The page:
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Italian Reproductive Medicine Center Uses RFID to Track In Vitro Fertilization

Genera has found that Research Instruments' RI Witness solution makes its Rome and Naples clinics more efficient, while providing extra confidence to patients and embryologists that every process will be error-free.
By Claire Swedberg
Jul 28, 2015

There's a lot at stake when embryologists conduct in vitro fertilization (IVF) procedures. Both patients and embryologists are aware of the potential for mistakes, such as a mismatched egg or sperm, and embryologists must thus have a witness double-check their work at every step. Even with that process in place, however, errors can still occur.

Research Instruments (RI), a UK-based in vitro fertilization technology company, is offering RI Witness, a solution that employs high-frequency (HF) RFID technology to pair specimens with the appropriate patient automatically, thereby ensuring that an alert will be sounded before a mistake can be made.

An RFID reader built into a work table captures the serial number of the RFID tag attached to a petri dish.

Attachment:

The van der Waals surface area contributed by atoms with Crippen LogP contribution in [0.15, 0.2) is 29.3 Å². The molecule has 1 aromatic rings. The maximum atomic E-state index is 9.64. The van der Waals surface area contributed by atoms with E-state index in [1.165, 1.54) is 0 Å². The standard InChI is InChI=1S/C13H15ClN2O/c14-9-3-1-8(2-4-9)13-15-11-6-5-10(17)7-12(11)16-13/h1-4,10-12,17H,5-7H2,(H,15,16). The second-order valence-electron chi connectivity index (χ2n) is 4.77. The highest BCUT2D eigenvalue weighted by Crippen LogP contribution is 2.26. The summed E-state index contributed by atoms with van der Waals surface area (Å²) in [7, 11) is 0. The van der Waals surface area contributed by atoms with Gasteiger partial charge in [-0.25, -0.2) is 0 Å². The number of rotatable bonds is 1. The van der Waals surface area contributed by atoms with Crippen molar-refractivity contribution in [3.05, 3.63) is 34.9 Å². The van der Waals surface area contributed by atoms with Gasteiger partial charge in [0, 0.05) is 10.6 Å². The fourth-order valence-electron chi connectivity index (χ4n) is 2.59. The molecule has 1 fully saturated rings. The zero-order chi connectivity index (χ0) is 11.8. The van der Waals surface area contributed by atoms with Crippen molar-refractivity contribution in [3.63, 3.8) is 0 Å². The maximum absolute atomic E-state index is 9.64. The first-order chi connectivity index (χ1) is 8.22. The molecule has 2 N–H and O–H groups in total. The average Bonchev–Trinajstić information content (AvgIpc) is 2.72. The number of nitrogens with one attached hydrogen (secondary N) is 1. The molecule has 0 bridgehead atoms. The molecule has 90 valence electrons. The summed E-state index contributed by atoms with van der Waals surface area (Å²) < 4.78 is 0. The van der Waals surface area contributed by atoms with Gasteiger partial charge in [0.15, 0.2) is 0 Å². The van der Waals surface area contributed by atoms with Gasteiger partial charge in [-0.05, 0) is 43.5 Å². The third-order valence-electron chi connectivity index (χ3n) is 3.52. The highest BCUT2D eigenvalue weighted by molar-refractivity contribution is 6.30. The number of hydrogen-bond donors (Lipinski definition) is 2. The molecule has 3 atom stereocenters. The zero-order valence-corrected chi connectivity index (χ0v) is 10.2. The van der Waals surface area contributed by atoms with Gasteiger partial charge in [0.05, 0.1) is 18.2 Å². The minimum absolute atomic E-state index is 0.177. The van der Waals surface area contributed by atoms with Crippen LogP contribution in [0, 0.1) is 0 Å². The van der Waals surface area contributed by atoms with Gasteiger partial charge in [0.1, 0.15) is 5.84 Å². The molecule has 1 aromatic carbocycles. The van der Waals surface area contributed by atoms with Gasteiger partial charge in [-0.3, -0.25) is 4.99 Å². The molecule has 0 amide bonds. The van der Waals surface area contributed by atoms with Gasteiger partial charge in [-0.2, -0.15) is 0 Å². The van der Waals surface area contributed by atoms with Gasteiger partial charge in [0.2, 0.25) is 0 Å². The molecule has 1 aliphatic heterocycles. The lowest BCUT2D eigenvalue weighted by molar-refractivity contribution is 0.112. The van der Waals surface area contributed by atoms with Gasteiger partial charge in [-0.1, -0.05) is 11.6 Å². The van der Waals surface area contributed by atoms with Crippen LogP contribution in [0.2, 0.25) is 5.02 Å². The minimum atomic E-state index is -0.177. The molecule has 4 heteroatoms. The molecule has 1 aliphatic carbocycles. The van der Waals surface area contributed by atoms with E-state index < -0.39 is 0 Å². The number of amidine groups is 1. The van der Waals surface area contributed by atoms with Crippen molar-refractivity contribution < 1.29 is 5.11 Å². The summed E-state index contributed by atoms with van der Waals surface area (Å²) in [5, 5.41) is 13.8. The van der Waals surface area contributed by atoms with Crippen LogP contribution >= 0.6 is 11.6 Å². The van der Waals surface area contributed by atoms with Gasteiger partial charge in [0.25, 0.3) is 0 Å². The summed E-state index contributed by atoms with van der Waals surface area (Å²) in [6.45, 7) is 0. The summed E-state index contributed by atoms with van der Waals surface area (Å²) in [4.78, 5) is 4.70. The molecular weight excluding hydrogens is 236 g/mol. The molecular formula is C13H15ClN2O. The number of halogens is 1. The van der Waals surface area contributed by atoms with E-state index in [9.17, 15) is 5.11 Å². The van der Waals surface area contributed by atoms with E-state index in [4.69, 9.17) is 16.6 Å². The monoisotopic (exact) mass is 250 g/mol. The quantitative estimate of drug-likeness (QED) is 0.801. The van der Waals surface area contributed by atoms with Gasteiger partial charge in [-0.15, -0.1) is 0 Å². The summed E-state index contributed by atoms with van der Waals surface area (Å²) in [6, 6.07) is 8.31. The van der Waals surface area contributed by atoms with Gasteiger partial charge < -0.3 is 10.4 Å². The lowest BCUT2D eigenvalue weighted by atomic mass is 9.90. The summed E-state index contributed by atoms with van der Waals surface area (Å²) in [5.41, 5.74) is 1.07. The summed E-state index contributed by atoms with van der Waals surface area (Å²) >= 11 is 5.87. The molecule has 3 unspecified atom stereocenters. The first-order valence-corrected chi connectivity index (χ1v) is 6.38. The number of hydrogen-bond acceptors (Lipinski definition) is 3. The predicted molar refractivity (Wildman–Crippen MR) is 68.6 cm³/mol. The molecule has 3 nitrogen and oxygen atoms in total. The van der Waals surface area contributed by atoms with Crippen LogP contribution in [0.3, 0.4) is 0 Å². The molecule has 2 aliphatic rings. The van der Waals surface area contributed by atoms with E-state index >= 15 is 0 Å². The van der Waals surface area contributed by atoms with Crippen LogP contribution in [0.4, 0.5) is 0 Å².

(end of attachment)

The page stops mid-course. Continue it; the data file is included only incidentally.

The Genera Center for Reproductive Medicine installed RI Witness in 2012 at its clinic in Rome, and last year at its Naples clinic, says Laura Rienzi, a senior clinic embryologist and the laboratory director for both facilities.

Genera conducts approximately 1,200 procedures annually at its Rome site alone. Prior to implementing RI Witness, the clinic had a strict manual protocol that embryologists followed in order to prevent errors from being made at the busy lab. "We had in place a very good traceability process through double-witnessing," Rienzi explains. In fact, she reports, the clinic hasn't had any errors. In 2012, however, the Rome clinic was growing, the lab was busy and finding a witness available for each process was not always easy.

Therefore, after six months of validation testing, the clinic adopted the automated RFID system to track the eggs and sperm, along with each process the samples undergo during the fertilization process, as well as to marry those specimens with a specific patient. With RFID tags embedded in containers and in a patient's ID card, the RI Witness system enables clinics to prevent any mistakes from occurring, such as the wrong sperm or egg being used during the fertilization process, or embryos being matched with the wrong patients.

Research Instruments, which is now 50 years old, got its start in micromanipulation for the electronics and semiconductor industries for manufacturing. As silicon chips continued to shrink, RI's technology was no longer operable with them, and the company thus began diversifying its offerings into the biomedical industry. In that sector, micromanipulation is also required to work with human eggs and sperm, and RI currently makes a variety of technologies and products for the IVF industry, including micromanipulation systems, moveable lasers and IVF thermometers.

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